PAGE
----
Lagos governor unveils digitised container classrooms at Agege

Gov Babajide Sanwo-Olu of Lagos State interacting with a student of Vetland Junior Grammar School during the inauguration of the school at Agege, on Wednesday

Governor Babajide Sanwo-Olu of Lagos State has unveiled a newly-built containerised technology-driven modular classroom block in Vetland Junior Grammar School, Agege, Lagos.

Speaking at the unveiling, Sanwo-Olu said the nine-classroom block was built to replace decrepit concrete structures in Vetland Junior Grammar School, a government-owned model college.

The interactive modular classrooms were improvised using standardised reusable freight compartments, known as containers.

Each of the classroom compartments is adequately insulated to give comfort and create a conducive ambiance for hybrid learning for children in the public secondary school.

The governor said the IT-enabled modular interactive classrooms would make a lasting impact in the state’s effort to make basic education accessible.

Aside from equipping the classrooms with interactive touch screens, Sanwo-Olu said the pupils would be given electronic tablets to aid both in-class and virtual learning.

According to him, this is the future of learning in public basic education in Nigeria and Africa.

“The development of containerised modular classrooms is a welcome milestone on our journey toward ensuring that no child is left behind in Lagos.

“Our goal, as a government, is to build learning spaces of the future, thereby bequeathing public schools that are driven by cutting-edge technology and that can compete favourably with the best schools anywhere in the world,” he said.

Sanwo-Olu congratulated all the 620 pupils who were beneficiaries of the state-of-the-art school, adding that children in public schools deserve the best quality of education to prepare them as part of a solution provider in the 21st century.

He urged the pupils to take full advantage of the opportunity to excel in their studies, so as to justify the intervention.

Sanwo-Olu said that the upgrade of the model college was part of the strategic interventions initiated in the public school system, which had led to the rehabilitation and modernisation of over 200 public schools.

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According to him, so far, the administration has constructed more than 800 new classroom blocks and supplied about 150,000 units of furniture to public schools across all six education districts of the state.

He said that the intervention had scaled up output in teaching and raised academic excellence.

“We have also improved security in our public schools by installing watch towers, perimeter fences, panic bells and flood lights, and have prioritised the comfort of boarding students through the provision of beddings and other necessary items.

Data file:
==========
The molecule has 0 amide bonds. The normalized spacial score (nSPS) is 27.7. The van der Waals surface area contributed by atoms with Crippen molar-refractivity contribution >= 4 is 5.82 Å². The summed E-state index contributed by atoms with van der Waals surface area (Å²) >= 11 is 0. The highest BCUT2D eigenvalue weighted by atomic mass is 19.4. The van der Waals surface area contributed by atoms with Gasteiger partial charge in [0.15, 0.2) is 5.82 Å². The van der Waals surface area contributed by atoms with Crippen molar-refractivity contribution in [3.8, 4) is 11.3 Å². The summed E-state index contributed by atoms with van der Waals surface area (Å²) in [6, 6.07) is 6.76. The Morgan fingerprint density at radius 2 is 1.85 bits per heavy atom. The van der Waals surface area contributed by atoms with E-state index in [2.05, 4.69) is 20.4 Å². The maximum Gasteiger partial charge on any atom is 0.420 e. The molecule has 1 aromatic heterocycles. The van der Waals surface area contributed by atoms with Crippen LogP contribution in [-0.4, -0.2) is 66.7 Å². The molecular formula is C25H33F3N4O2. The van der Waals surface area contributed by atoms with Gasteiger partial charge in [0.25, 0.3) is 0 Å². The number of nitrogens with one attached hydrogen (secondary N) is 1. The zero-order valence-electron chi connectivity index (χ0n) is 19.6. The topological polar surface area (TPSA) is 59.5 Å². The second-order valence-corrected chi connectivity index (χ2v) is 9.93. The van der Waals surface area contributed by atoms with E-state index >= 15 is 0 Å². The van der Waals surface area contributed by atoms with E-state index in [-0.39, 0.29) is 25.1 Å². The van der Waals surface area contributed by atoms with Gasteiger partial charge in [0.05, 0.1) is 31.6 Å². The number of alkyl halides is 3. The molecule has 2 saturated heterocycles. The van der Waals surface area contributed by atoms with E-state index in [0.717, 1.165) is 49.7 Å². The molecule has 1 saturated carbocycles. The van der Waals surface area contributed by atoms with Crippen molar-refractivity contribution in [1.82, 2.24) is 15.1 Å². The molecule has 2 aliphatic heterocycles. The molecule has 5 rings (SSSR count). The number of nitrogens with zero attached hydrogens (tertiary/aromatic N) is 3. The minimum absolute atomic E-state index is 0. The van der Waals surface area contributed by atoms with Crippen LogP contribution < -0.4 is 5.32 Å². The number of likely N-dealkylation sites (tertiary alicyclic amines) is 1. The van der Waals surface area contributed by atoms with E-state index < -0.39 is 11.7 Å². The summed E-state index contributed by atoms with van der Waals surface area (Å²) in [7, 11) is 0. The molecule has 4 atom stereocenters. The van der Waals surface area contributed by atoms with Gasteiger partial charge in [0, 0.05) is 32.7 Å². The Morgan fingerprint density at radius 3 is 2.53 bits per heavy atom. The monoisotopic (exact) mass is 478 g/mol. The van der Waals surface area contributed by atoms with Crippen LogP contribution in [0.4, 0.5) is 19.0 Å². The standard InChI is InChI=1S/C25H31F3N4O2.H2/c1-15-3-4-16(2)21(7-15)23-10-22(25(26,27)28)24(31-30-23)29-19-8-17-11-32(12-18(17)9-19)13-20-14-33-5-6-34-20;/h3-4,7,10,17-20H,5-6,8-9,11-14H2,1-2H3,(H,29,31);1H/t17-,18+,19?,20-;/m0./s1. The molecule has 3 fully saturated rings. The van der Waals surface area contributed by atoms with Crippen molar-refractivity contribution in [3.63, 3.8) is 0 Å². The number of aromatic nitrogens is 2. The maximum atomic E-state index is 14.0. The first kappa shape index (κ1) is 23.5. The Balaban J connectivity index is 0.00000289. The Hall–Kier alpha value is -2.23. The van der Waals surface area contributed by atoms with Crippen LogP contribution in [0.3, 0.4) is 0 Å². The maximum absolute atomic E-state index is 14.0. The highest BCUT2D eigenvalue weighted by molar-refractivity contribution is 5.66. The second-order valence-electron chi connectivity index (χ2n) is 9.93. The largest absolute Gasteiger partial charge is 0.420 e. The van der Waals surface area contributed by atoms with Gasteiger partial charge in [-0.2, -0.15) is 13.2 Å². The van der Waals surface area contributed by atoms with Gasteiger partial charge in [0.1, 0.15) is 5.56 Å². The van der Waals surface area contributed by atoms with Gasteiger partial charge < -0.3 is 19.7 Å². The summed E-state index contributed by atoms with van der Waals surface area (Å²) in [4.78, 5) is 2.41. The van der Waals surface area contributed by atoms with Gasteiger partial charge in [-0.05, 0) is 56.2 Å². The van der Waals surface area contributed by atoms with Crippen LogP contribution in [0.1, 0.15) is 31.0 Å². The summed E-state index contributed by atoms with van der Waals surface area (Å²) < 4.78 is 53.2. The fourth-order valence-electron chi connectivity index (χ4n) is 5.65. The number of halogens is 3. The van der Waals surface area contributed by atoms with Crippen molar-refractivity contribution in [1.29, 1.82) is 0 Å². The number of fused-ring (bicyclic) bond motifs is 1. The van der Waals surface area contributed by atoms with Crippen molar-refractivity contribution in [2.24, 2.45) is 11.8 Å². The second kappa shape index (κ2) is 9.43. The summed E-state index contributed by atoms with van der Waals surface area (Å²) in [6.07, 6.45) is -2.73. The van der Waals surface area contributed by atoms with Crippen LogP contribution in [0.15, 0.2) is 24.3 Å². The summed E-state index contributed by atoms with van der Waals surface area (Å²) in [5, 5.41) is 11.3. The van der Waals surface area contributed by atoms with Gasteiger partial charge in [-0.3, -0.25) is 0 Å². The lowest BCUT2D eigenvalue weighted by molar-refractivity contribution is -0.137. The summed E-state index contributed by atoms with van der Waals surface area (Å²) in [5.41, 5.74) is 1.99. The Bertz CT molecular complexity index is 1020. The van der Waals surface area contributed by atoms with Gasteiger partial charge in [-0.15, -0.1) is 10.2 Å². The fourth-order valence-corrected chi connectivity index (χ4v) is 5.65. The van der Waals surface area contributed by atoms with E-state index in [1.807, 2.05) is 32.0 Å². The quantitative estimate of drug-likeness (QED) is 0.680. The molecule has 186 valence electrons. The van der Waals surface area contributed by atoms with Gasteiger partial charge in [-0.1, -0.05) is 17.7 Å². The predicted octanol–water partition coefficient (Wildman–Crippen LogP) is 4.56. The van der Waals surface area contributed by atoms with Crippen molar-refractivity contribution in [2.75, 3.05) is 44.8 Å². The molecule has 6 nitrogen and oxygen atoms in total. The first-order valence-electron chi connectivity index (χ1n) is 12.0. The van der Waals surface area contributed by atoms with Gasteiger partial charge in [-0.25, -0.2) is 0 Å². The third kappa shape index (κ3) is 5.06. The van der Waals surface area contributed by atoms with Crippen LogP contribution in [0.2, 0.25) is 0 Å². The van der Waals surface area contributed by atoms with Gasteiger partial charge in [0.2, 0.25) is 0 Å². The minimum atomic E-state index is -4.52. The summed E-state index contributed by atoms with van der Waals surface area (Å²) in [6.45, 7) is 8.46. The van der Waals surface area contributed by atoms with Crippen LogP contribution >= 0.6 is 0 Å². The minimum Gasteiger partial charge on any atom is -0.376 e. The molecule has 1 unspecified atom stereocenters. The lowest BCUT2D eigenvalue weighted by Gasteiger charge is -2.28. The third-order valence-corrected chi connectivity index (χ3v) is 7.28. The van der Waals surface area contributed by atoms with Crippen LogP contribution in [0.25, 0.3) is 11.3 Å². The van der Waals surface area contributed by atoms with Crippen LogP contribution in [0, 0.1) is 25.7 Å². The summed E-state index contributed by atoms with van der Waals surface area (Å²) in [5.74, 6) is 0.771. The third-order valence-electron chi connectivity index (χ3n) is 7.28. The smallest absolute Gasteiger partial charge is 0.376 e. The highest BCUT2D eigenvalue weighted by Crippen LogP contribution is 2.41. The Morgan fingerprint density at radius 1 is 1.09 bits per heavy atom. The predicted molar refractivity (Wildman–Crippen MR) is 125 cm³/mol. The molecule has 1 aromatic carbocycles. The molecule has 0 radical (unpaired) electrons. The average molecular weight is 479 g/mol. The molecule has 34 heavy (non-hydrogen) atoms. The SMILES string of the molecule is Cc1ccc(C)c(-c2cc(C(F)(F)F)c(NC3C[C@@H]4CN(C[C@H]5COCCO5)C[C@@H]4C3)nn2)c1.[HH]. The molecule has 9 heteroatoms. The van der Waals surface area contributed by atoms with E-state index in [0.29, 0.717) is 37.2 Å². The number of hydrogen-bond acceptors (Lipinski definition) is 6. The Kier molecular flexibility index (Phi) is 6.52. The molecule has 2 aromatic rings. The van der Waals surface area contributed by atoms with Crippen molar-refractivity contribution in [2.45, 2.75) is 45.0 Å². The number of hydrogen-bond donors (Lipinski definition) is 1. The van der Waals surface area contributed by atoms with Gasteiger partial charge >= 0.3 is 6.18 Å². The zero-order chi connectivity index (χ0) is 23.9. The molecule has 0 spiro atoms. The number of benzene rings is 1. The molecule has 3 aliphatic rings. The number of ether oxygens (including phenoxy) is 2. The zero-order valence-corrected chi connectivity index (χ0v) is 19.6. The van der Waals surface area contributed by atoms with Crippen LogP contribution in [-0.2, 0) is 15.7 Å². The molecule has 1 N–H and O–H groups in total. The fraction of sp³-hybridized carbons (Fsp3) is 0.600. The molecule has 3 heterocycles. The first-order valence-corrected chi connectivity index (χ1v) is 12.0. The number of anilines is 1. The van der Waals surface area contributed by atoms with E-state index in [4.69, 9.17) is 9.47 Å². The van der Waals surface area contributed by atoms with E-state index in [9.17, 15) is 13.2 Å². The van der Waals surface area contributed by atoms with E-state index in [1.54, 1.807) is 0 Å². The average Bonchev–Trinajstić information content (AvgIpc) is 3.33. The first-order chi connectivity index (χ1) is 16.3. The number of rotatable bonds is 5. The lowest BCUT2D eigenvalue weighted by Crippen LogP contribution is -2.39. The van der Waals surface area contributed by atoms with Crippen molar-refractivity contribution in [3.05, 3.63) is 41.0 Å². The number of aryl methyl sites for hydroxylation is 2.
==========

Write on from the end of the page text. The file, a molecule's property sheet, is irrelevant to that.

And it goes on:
“As the beneficiaries can attest to, the welfare and training of teaching and administrative staff in our public school have received significant attention as well,” Sanwo-Olu said.

He urged administrators, teachers, and pupils of the model college to take full ownership of the facilities provided and ensure the infrastructure was maintained.

The state Commissioner for Education, Folashade Adefisayo, said that the feat was another promise kept by the governor.

Ms Adefisayo said that the Sanwo-Olu administration’s education reforms had transformed public schools.

She said that the model college deserved the gesture, given the academic excellence it had turned out in national examinations over the last three years.

“This is an iconic building that will last for ages and transit our children into the 21st century-based knowledge,” she said.

The entire project was conceived and delivered by the Special Committee on Rehabilitation of Public Schools (SCRPS) set up in 2019 by the governor to implement interventions designed to improve access to basic education.

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Giving more details on the structures, the SCRPS Chairman, Hakeem Smith, said that the containerised structures were raised on high-density rafts, carefully calculated to hold both live and dead loads.

Smith said the floors were made of terrazzo material for durability, adding that 30 convenience facilities were fitted in the academic area, while two composite toilets, which were water-free, were built for visitors and security guards.

He said the school was also rebuilt with a water system fitted with a filtration compartment to deliver potable water to the students.

The project was completed with three laboratories and four staff rooms – all made from containers. There are also recreational facilities, including a five-a-side football pitch, and a multi-purpose-built court, which can be used for a variety of games, such as volleyball, long tennis, badminton, and basketball.

The classrooms and their ancillary facilities have their dedicated energy source, off grid; they are powered by solar panels, which guarantee a constant power supply to enable teaching and learning.

The Chairman of the school’s Parent-Teacher Association (PTA), Omoyele Akintayo, said that the feat by the state government would champion a new course of transformation in the country.

Akintayo commended Sanwo-Olu for listening to the yearnings of the parents to rebuild the school with structures that had a modern outlook.

“I cannot hide my feelings and emotions today. I am highly delighted. There is no amount of accolades and encomiums that can be adequately showered on Sanwo-Olu that will be enough to show our appreciation for this world-class innovation,” he said.

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